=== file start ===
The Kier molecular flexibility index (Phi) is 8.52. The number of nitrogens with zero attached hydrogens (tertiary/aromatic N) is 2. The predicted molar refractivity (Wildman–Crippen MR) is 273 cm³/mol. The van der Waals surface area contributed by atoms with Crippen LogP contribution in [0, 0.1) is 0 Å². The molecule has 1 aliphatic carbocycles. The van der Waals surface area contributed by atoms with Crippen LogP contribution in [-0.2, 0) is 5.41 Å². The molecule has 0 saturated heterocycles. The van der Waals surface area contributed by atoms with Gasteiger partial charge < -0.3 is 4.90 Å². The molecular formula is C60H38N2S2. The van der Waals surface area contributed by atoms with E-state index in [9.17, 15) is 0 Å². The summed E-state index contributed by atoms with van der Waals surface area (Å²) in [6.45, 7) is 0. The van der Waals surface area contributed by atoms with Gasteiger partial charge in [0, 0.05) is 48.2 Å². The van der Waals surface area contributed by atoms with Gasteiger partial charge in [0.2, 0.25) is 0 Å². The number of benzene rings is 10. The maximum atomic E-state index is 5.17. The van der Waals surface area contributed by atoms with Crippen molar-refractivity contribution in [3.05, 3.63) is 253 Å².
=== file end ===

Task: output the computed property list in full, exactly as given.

The Kier molecular flexibility index (Phi) is 8.52. The number of nitrogens with zero attached hydrogens (tertiary/aromatic N) is 2. The predicted molar refractivity (Wildman–Crippen MR) is 273 cm³/mol. The van der Waals surface area contributed by atoms with Crippen LogP contribution in [0, 0.1) is 0 Å². The molecule has 1 aliphatic carbocycles. The van der Waals surface area contributed by atoms with Crippen LogP contribution in [-0.2, 0) is 5.41 Å². The molecule has 0 saturated heterocycles. The van der Waals surface area contributed by atoms with Gasteiger partial charge < -0.3 is 4.90 Å². The molecular formula is C60H38N2S2. The van der Waals surface area contributed by atoms with E-state index in [9.17, 15) is 0 Å². The summed E-state index contributed by atoms with van der Waals surface area (Å²) in [6.45, 7) is 0. The van der Waals surface area contributed by atoms with Gasteiger partial charge in [0, 0.05) is 48.2 Å². The van der Waals surface area contributed by atoms with Gasteiger partial charge in [0.2, 0.25) is 0 Å². The number of benzene rings is 10. The maximum atomic E-state index is 5.17. The van der Waals surface area contributed by atoms with Crippen molar-refractivity contribution in [3.05, 3.63) is 253 Å².